Adeel Habib, 25, of Easterley Road, is already serving a four year jail sentence on drugs charges, but was also the mastermind behind the Certi Drivers YouTube channel, which posted videos of anonymous motorists driving high-performance cars at speed around Leeds roads.
A sentencing hearing at Leeds Crown Court was told how, in August 2020, police became aware of an Instagram account posting short video clips of cars racing and driving on the wrong side of the road in and around Leeds.
The court was shown a clip of a car driving through a red light, as well as another entitled "Taxi driver wants to wipe man out of the game" where a car reached speeds in excess of 100 mph.
The Instagram account, the court heard, was primarily to divert social media users to the main Certi Drivers YouTube channel, which featured longer and more detailed videos.
The court was then shown a video showing a car racing with a green Honda CSX, and another video entitled "Feds don't want this smoke". Many of the videos also included a pixelated speedometer.
Each video featured two disclaimers, one of which claiming the filming took place mostly in Mexico.
Prosecuting, Anthony Moore said: "Footage shows it is, as far as I can see, Leeds."
Another video was posted during which a conversation between a driver and passenger can be heard, with one saying: "It is a bit stupid, what I do, bro, but I understand my limits. I knew I could make that."
The final video submitted as evidence by the police was posted on October 21 last year, at which point the YouTube channel had 53,000 subscribers. The court heard how the channel provided an income to Habib, not only from the number of views, but also from a financial services website he promoted in some of the videos, where Habib gives viewers details of an introductory offer.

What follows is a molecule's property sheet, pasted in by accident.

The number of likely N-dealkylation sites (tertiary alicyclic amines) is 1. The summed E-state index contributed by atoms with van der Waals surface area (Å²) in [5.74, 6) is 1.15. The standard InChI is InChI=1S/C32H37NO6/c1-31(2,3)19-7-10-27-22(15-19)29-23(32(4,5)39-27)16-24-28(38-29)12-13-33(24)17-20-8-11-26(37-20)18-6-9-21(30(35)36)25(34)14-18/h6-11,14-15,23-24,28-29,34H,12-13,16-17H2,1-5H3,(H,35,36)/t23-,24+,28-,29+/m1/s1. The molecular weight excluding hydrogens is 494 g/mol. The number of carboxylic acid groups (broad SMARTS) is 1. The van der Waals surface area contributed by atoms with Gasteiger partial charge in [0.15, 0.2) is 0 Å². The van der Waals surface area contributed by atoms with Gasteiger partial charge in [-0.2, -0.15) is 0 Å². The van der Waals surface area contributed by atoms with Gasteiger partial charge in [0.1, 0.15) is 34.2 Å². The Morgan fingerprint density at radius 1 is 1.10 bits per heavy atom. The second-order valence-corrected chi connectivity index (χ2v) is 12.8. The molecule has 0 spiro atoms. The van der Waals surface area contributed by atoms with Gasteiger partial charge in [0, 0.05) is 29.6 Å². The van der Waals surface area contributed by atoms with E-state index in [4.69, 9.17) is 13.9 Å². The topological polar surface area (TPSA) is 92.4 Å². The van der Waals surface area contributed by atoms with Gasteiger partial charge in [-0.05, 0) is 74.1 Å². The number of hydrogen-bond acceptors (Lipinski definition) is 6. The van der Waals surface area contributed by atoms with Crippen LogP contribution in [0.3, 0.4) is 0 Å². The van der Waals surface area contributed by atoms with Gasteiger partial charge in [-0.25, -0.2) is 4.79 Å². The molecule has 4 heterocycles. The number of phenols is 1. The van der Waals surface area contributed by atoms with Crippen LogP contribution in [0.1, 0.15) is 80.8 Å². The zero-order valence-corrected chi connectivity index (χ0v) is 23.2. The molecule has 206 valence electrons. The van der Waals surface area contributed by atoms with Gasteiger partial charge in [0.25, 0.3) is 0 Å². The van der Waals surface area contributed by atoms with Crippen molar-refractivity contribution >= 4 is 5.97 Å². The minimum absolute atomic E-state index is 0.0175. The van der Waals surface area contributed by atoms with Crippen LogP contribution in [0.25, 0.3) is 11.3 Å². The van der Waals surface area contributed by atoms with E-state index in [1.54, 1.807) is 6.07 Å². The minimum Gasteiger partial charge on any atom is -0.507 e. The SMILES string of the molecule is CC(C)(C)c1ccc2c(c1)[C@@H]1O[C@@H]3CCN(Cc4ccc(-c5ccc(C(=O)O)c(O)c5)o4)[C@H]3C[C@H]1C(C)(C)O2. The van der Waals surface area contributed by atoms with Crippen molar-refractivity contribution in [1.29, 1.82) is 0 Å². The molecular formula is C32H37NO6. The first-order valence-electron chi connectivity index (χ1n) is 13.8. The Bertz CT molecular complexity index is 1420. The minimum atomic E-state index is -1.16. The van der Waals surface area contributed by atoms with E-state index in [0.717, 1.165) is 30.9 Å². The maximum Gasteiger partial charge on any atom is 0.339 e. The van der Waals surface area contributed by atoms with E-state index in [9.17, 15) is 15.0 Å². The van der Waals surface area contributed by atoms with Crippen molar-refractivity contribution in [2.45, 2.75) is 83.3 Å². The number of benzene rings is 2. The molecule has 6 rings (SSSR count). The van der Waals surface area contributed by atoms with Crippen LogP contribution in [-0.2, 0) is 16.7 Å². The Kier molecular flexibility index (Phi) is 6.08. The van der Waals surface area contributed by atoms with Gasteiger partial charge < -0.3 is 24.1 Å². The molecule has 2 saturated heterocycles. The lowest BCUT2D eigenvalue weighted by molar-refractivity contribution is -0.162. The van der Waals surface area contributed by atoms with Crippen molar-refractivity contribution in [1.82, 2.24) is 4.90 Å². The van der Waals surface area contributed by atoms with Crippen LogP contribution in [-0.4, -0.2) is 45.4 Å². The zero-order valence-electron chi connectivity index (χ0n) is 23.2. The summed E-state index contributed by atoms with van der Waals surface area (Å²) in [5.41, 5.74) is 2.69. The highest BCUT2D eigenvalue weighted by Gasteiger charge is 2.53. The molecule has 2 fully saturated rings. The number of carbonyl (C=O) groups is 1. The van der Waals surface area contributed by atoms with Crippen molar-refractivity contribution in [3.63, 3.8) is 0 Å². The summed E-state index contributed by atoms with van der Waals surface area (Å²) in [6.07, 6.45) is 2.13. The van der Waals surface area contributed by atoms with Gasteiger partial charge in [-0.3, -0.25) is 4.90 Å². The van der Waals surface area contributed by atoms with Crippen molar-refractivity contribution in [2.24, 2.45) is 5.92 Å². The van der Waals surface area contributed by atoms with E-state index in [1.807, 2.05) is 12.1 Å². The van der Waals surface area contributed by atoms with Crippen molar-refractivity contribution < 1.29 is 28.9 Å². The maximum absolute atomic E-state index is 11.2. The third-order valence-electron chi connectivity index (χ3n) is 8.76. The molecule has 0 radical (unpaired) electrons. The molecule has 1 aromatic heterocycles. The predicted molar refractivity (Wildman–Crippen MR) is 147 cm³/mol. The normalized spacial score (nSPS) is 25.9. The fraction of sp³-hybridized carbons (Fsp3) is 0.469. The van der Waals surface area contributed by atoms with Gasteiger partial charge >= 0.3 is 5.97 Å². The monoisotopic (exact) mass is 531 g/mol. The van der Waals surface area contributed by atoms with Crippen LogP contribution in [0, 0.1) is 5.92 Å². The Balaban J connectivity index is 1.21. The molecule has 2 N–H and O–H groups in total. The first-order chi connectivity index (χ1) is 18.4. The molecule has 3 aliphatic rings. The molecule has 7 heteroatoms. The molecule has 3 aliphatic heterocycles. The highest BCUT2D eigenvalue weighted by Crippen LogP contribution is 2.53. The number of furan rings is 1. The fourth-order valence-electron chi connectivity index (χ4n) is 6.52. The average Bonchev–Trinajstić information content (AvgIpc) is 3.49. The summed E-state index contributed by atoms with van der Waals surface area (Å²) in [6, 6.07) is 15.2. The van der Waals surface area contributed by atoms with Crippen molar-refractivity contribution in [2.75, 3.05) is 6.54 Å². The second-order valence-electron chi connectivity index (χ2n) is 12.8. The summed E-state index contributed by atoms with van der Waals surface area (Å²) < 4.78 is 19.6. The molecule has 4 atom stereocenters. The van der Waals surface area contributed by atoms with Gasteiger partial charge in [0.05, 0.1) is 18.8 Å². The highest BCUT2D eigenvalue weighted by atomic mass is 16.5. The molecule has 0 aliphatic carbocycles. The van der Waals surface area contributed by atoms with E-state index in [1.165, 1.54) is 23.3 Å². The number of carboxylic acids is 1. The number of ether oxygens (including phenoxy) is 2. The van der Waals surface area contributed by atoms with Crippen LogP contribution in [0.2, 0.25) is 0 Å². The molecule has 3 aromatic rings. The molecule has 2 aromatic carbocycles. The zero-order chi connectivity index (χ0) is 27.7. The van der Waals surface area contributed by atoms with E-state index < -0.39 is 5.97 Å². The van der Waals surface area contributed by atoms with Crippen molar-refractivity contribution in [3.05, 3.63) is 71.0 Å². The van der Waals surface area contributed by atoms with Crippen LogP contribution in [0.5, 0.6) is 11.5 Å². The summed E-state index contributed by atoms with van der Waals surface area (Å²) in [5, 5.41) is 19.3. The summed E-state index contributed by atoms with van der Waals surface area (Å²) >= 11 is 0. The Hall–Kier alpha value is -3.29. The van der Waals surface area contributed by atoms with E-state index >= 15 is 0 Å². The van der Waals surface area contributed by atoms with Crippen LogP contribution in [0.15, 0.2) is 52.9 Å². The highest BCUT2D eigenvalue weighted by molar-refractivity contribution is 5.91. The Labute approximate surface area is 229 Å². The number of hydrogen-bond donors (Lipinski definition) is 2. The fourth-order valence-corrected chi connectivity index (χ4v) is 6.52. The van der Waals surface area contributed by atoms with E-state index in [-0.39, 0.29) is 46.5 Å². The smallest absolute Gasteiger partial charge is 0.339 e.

Mr Moore added: "While these videos are still live, there is a clear risk to life and limb."
All offences were committed between December 2020 and October 2021.
Habib was invited to read out a letter that was sent to the judge.
Via a video link from Armley jail, he told the court: "I don't wish to justify my mistakes, but they do not define who I am.
"Certi was something I built from my followers on social media. I would like to take full responsibility and my actions were wrong.
"I knew this type of video would give me a lot of views on social media. I apologise for this - it was childish."
Mitigating for Habib, Rodney Ferm also read out a letter from Leeds city councillor Zara Hussain, who said she had attended school with Habib and grew up on the same street.
It read: "Throughout the times I have known him, I have formed a positive opinion. He is known to be caring, friendly and trustworthy, and is prepared to go above and beyond expectations.
"I know him to be a hard working young man who has had a lot of community involvement."
Mr Ferm added: "He is serving his first sentence and he is 25-years-old.
"How much longer should this young man serve? He has a long time to serve already and he has shown he has an insight into his offending and a realisation that this offending can't take place again."
Habib had pleaded guilty to both dangerous driving and in encouraging or assisting in the commission of an offence (dangerous driving),
Sentencing Habib, Recorder Gurdial Singh said: "Your business was encouraging people to drive dangerously.
"From my watching, it was like I was playing Grand Theft Auto.
"I have been puzzling over which is more serious - encouraging others to drive dangerously or doing so yourself.
"It is disconcerting seeing these clips and what you have done - it is beyond belief that you would encourage others to drive dangerously."
He sentenced Habib to 27 months in prison, along with a disqualification from driving.
Following the sentence, Insp Richard Horn, who heads the Leeds North-East Neighbourhood Policing Team, said: “Habib has been shown to be someone who regularly engaged in dangerous driving on public roads with all the potential risk of harm to other road users that accompanies such appalling behaviour.
“He was absolutely shameless about it and showed utter contempt for law-abiding road users and the law by regularly posting videos of his antics to impress his many followers.
“Those videos and the notoriety that surrounded his ‘brand’ clearly had the ability to influence others to flout road traffic laws and put other road users at risk, and he was rightly charged with an offence that specifically recognised that aspect of his behaviour.
“His own arrogance was his downfall in that those videos provided us with a rich seam of material to present to the court and have him answer for his actions.
“We hope his conviction and the sentence he has received will provide some source of reassurance to the public who I’m sure will have been horrified by his glamourising of dangerous driving.
“It should also send a very clear message to those who think they can take part in and promote criminal behaviour in this way without having to face the consequences.”